Method Man Presents... The Strip Game
Label: Lion's Gate Home Entertainment
Author: Tom Doggett
Is this an urban “Girls Gone Wild” with Method Man hosting instead of the guy from the new “Man Show?” Is it a controversial exposé on the sordid world of strip clubs? Is it just an excuse to get some of your favorite artists such as Redman, Scarface, and Ghostface Killah on screen to talk about strippers? After watching this DVD, I’m still not quite sure, and the film appears to be content touching on all of these areas without developing a narrative point of view. There are elements of each throughout, but the ultimate effect is that of an unassuming film trying to show all sides of the situation, with a special emphasis on the lives of the strippers. Of course, there is more than enough footage of the strippers in action as well.
The documentary travels first to New York, then to Atlanta, Houston, Miami, and Los Angeles. I might be giving the filmmakers a bit too much credit, but there are several thematic threads running through. The first, of course, is showing skin. There is plenty of it in “Strip Game,” with extended footage of women sliding down poles for money, and on one scarring occasion, doing far more than that. As expected, the women in the movie are very attractive for the most part. The majority of the film is spent on their dancing, so those looking for a cheap thrill will not be disappointed.
Most of the non-stripping screen time is devoted to interviewing the women on subjects such as familial relations, dating customers, and a horde of other topics that actually succeed in making the film seem personal. Some of the interviews are amusing because the girls are more concerned with talking about money. Others are downright bizarre, such as the scene in which the mother discusses watching her daughter at work. At one point, a girl really opens up for the camera admitting that she feels very lonely in her life. This is deeply moving, but since the focus of the film is not a psychological study of strippers, it seems out of context. Thirty seconds after this touching scene, we are back inside the club watching the girls in action. This is true to the schizophrenic nature of the film, which can’t always decide what it wants to accomplish. This is ultimately unimportant because the subject matter is not supposed to be weighty.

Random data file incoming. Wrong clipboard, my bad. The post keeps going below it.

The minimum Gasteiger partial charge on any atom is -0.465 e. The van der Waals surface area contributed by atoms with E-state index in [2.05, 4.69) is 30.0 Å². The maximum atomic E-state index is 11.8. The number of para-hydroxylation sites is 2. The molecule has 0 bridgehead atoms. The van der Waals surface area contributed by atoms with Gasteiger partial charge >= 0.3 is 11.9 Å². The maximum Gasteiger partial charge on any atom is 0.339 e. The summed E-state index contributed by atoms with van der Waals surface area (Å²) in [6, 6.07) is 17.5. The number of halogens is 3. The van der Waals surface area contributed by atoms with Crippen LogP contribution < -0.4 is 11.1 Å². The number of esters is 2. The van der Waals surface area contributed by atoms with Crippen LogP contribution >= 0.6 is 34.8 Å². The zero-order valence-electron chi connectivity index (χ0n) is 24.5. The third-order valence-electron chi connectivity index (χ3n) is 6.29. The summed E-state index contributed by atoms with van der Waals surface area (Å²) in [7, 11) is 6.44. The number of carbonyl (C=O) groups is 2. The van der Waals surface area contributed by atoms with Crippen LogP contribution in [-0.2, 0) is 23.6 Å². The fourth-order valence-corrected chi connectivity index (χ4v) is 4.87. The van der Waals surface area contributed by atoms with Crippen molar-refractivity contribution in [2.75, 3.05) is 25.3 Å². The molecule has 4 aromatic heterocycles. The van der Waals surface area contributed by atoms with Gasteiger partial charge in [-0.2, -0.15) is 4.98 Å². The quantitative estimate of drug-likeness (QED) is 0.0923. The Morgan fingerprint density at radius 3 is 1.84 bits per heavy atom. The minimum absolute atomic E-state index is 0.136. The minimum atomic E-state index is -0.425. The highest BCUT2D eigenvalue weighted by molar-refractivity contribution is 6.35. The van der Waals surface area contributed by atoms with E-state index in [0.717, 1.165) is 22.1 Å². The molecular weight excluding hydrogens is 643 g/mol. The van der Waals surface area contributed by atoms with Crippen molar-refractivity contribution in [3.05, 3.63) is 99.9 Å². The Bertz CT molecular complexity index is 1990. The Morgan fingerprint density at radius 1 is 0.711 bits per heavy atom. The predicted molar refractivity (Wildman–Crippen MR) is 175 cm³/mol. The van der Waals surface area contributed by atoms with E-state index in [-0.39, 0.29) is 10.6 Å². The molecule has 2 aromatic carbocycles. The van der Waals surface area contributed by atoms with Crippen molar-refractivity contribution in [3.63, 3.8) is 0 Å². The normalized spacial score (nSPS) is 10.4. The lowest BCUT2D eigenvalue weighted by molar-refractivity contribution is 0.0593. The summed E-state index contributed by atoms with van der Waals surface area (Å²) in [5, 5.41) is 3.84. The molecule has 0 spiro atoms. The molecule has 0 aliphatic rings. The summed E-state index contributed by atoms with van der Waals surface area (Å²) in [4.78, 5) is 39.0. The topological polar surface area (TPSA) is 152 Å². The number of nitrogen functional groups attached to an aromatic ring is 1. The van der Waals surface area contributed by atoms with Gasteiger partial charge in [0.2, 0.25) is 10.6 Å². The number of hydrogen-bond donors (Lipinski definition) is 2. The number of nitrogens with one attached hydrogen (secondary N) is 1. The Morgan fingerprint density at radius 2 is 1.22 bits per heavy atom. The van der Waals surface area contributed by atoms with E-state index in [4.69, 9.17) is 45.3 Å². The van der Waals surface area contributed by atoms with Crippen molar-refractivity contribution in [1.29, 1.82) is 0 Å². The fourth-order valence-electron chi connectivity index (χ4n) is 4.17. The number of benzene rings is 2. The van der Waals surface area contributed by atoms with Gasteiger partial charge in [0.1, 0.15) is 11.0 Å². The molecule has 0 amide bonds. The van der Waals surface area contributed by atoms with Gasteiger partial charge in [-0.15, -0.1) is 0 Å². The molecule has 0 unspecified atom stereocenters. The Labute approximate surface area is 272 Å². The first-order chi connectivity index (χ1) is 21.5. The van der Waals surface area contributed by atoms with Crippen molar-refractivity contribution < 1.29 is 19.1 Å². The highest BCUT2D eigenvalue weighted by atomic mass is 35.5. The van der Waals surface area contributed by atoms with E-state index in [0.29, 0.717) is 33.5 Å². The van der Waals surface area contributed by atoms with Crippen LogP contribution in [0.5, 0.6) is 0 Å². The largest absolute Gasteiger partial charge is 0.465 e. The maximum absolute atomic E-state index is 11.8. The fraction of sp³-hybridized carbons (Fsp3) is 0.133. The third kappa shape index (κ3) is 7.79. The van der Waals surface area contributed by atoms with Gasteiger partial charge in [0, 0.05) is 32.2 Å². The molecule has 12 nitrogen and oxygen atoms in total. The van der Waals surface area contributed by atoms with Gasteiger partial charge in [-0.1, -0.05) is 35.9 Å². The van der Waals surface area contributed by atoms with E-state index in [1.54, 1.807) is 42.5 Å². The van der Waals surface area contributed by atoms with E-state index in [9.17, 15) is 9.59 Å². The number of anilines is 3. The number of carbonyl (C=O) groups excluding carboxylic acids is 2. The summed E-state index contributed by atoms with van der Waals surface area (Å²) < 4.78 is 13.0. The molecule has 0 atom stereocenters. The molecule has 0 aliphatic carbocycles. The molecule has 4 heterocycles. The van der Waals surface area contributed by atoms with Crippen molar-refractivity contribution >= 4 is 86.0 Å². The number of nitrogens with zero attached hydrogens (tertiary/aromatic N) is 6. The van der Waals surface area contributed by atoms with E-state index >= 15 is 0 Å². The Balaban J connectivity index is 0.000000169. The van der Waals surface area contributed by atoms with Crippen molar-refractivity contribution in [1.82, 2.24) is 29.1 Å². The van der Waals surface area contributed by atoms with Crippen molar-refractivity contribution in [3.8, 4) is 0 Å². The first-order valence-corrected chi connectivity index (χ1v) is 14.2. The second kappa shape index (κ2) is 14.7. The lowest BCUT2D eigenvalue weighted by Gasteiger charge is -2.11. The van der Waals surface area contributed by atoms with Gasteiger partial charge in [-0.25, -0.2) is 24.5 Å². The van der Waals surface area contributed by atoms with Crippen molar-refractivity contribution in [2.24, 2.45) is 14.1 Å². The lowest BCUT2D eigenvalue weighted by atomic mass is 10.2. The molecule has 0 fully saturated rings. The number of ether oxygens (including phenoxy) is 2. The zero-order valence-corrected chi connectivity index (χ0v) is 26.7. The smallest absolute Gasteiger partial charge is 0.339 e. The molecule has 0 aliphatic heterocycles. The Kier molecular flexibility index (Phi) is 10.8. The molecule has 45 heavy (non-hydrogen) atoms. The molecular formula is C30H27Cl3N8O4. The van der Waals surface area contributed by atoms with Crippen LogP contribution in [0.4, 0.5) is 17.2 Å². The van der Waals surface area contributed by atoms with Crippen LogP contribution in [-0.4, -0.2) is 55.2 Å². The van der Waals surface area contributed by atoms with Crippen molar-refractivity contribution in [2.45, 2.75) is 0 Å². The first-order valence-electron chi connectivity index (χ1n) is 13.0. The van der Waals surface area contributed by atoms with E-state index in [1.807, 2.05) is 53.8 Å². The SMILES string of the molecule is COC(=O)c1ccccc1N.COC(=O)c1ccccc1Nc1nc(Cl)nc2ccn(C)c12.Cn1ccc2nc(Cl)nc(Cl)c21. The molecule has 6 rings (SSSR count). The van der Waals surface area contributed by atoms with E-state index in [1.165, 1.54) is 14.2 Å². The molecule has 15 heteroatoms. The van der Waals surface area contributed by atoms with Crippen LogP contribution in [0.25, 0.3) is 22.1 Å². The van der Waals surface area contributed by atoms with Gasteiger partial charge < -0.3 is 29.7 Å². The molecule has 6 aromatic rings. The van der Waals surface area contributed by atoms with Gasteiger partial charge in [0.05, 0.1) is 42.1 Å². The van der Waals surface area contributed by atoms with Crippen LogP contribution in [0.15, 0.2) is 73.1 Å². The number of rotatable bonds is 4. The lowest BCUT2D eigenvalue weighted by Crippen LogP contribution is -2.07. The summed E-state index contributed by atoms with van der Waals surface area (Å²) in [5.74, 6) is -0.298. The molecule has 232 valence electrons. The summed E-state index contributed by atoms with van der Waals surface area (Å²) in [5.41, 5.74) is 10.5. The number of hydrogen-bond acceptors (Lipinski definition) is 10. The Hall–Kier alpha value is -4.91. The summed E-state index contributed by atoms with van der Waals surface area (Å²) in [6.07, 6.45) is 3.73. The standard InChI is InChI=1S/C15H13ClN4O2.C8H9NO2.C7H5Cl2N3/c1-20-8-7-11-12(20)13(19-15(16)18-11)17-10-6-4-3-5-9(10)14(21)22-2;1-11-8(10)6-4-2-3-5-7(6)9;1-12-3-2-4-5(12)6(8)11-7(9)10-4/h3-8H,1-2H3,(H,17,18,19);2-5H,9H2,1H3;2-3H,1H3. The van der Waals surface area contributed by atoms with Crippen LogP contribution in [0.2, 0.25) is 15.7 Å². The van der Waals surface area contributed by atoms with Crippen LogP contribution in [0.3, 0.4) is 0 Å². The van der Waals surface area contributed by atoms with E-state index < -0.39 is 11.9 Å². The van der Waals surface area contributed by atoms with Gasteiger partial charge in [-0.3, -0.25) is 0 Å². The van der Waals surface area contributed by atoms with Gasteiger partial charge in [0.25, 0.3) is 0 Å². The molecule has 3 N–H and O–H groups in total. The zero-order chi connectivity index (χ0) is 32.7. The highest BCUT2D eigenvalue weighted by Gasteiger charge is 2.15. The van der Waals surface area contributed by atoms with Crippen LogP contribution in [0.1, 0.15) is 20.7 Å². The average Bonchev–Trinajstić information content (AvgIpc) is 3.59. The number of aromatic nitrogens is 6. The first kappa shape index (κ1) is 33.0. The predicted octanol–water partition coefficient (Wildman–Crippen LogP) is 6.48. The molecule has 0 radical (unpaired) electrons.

The celebrities don’t really be serving a purpose, and it is especially strenuous to listen to Scarface discuss topics that can’t be addressed on television. Method Man is the perfect host, though, because he is an amusing hype man and he pulls off the serious stuff surprisingly well. One speech near the end is surprisingly touching, because he attacks (in his typical marijuana-induced fashion) the people who look down on strippers for what they do. His eloquence there sums up what he is trying to accomplish, which was to show that this lifestyle is not so bad, especially when the women are working towards something else for themselves or their children. There is far more exploitation going on in the film to make the message ring completely true, but they do provide a face and a character to some of the women. The final moments also provide some closure, telling the audience what the women have been doing since the film was made and what they are planning to do with their lives. This is all somewhat trivialized by the overtly sexual nature of the rest of the movie, but for a stripper documentary, their hearts were certainly in the right place. Meth is actually listed as the director, and the film is surprisingly technically tight for the work of someone without the usual directorial seasoning.
The music is mostly what one might expect, with plenty of club-ready hip-hop, but a nice touch is added near the end. Up to the midpoint, the music is relatively effective but generic, and the results are excellent when a few old-school Method Man jams are thrown in. “Tical” probably doesn’t strike you as strip-club fodder, but it injects a new bit of life into the film. The musical score is solid, but is boosted greatly when the smoked-out antics of Johnny Blaze circa 1994 are thrown in.
A surprisingly complete set of extras are thrown in on top of the 70 minute film. There are extra interviews with Method Man and some extended footage of the strippers. The most important addition, though, is director’s commentary with the tour guide himself. Method Man adds plenty of replay value with his intelligent and amusing commentary track, although he seems a bit too subdued to pull it off perfectly. Regardless, there are a handful of great moments when the commentary is thrown on. If he could have talked Redman to hop on there with him, it would have been even better.
For a documentary about strippers directed by a rapper, “The Strip Game” is surprisingly well-intended. Method Man brings character and a touch of heart to the documentary, and he does as complete a job as possible in portraying both the everyday occurrences in strip clubs and the behind-the-scenes lives of the workers. It is tough to recommend this to more conscious viewers because of the exploitative qualities, but those who want to be entertained without feeling too guilty will be right at home with “The Strip Game.” Just make sure you take it for what it is, and nothing else.
Content: 6.5 of 10
Layout: 8 of 10
TOTAL Vibes: 7 of 10
Originally posted: Arpil 19, 2005